SBC Project: Andy Proctor’s iDataTruck

In our SBC Project series, we feature unique and interesting single-board computer (SBC) projects from the maker community. If you’d like to share your Raspberry Pi, BeagleBone Black, or other SBC project with thousands of other makers, complete our short form and we’ll get in touch!

In this post, we’ll meet Andy Proctor, a truck driver / marketer / Raspberry Pi enthusiast based out of the University of Ipswich, United Kingdom.

What are you working on, Andy?

My project is iDataTruck, where I connect my truck to the Internet so that it can Tweet at (but more importantly email) the office my status while I’m out on the road.

While the company has its own tracker system, we still have to phone up if we have a box on or off, or if we’ve loaded or unloaded at the customers’ premises.

This project has been my way to learn more about the Raspberry Pi and to use my skills and interest in engineering to create a practical application for the haulage industry.

How’d this project get started?

At one point, I noticed that the Twitter hashtag #M25 was automatically being retweeted anytime I used it in one of my tweets. I contacted the person handling the account, and they said they did it with a Raspberry Pi.

I ordered the model B+ as well as a SunFounder Kit and the normal accessories. I had very little programming experience but with a two-week honeymoon (and a very understanding wife), I had the time to try this wonderful computer out.

B+ SunFounder KitI managed to use Scratch to remind myself of Loops and structure of programming while controlling some switches and LED’s, a buzzer and some specific orders of many LED’s in a row.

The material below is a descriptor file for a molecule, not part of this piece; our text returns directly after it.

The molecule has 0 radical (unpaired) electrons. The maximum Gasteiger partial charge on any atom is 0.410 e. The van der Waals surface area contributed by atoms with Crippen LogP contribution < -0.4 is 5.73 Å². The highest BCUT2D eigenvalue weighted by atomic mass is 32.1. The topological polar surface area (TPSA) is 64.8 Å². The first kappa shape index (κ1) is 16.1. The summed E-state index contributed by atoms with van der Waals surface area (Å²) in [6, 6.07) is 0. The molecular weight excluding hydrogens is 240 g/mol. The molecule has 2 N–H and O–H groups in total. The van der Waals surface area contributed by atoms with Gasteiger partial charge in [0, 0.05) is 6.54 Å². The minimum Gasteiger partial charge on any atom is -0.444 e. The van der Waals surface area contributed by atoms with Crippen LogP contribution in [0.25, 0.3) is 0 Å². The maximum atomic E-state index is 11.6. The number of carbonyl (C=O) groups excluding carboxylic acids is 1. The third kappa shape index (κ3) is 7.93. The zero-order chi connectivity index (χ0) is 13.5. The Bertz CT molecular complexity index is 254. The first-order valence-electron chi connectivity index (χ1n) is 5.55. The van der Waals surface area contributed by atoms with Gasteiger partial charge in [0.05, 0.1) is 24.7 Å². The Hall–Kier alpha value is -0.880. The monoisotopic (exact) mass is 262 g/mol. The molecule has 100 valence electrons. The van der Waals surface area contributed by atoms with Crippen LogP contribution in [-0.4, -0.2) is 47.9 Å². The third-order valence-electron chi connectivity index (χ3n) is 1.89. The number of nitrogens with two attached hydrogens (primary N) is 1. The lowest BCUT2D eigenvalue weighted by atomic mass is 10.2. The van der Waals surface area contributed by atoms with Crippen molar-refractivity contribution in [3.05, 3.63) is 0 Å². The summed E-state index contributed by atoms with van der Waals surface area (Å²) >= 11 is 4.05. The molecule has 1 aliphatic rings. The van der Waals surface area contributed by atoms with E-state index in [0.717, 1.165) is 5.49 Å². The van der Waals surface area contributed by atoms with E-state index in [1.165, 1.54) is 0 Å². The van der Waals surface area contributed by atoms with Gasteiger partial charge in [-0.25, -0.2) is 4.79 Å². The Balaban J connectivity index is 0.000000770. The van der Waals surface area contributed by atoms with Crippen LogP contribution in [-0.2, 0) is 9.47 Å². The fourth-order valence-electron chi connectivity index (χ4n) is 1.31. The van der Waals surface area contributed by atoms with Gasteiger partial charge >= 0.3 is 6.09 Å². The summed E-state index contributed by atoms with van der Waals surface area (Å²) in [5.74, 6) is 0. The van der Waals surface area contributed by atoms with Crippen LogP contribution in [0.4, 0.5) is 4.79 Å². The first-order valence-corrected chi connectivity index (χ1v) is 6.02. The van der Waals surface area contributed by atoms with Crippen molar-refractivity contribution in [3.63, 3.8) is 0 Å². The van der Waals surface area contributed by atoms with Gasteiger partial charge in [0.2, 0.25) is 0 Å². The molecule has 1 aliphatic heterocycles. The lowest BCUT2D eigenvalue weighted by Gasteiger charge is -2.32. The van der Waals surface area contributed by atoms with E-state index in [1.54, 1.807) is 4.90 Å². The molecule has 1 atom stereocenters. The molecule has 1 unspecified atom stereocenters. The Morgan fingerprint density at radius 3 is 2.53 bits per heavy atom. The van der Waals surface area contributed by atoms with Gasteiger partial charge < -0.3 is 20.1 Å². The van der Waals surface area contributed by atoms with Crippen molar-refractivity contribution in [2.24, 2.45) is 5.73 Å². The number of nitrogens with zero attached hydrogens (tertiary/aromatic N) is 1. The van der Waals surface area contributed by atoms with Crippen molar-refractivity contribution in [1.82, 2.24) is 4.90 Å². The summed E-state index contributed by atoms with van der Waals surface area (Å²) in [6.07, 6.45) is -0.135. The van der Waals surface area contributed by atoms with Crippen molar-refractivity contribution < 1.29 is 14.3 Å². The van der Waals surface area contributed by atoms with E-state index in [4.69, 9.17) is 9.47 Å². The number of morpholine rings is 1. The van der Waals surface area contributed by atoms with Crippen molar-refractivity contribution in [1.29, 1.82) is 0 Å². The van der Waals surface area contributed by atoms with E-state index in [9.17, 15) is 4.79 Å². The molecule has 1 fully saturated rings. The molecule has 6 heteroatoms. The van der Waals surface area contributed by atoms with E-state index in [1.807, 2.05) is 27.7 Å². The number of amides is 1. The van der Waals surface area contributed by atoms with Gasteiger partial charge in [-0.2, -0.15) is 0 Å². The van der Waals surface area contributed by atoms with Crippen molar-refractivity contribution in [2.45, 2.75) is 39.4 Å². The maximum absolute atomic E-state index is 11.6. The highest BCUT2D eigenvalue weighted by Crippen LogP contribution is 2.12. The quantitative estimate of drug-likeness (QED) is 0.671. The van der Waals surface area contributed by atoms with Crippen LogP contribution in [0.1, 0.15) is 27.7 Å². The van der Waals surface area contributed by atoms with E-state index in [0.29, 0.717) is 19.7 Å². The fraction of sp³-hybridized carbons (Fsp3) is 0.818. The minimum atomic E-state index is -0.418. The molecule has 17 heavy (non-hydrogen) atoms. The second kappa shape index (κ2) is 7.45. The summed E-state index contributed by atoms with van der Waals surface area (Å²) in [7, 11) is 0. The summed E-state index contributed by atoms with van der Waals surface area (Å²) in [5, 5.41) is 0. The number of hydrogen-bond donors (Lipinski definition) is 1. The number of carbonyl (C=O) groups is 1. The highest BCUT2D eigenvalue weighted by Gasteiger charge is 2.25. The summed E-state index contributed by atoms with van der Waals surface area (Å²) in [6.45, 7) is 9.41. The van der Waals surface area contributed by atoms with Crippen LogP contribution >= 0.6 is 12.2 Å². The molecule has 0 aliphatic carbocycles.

It was then that I researched and found “Geany”, a fantastic tool for seeing the code clearly, then running it in an integral terminal window.

I researched more out about Tweepy to send Tweets to Twitter and after a few hours I managed to tweet from the RaspberryPi.  With the learning of buttons, LED’s and buzzers I was soon excited to realize I could make buttons for the truck, to Tweet the office my status.  All I had to do was work out how to Email them at the same time as I doubted they would be checking Twitter!

So when I was back in the truck, I set to making something practical – and the iDataTruck was born.

I’m very fortunate that I was an electrician when I left school so I know how to solder (‘properly’ as I had done it as a teenager but melted most of the components I soldered).  I had played around with Simon’s Basic but some very simple stuff and not many loops or ingenuity at all.  The closest I came to a project like the Pi gives us was wiring up two sheets of tinfoil in-between some match sticks and connecting it to a disassembled gaming joystick that made the screen flash and make noise when someone came up the hall (on an Atari 600XL).

What’s next?

Now that the four button Tweet and Gmail application is running, I’m working on using a bar code scanner to automatically send more data back to the office.

You know, if I can find the time!

Andy’s project was featured on BBC News Magazine’s website – you can watch the video here: 

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